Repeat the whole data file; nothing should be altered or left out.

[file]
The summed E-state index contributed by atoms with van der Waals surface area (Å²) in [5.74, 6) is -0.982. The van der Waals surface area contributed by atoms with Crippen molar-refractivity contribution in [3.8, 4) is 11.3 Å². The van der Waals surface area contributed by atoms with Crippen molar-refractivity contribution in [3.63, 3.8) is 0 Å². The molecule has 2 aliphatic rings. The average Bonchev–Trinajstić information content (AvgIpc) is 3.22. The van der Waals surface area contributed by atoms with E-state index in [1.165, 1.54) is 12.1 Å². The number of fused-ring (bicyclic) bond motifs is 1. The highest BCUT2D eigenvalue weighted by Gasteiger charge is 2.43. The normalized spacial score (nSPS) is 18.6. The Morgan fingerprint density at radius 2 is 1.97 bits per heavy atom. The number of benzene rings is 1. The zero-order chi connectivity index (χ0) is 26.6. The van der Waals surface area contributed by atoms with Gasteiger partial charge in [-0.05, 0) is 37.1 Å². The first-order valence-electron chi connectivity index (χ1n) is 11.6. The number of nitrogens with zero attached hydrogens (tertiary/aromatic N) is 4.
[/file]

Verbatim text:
The summed E-state index contributed by atoms with van der Waals surface area (Å²) in [5.74, 6) is -0.982. The van der Waals surface area contributed by atoms with Crippen molar-refractivity contribution in [3.8, 4) is 11.3 Å². The van der Waals surface area contributed by atoms with Crippen molar-refractivity contribution in [3.63, 3.8) is 0 Å². The molecule has 2 aliphatic rings. The average Bonchev–Trinajstić information content (AvgIpc) is 3.22. The van der Waals surface area contributed by atoms with E-state index in [1.165, 1.54) is 12.1 Å². The number of fused-ring (bicyclic) bond motifs is 1. The highest BCUT2D eigenvalue weighted by Gasteiger charge is 2.43. The normalized spacial score (nSPS) is 18.6. The Morgan fingerprint density at radius 2 is 1.97 bits per heavy atom. The number of benzene rings is 1. The zero-order chi connectivity index (χ0) is 26.6. The van der Waals surface area contributed by atoms with Gasteiger partial charge in [-0.05, 0) is 37.1 Å². The first-order valence-electron chi connectivity index (χ1n) is 11.6. The number of nitrogens with zero attached hydrogens (tertiary/aromatic N) is 4.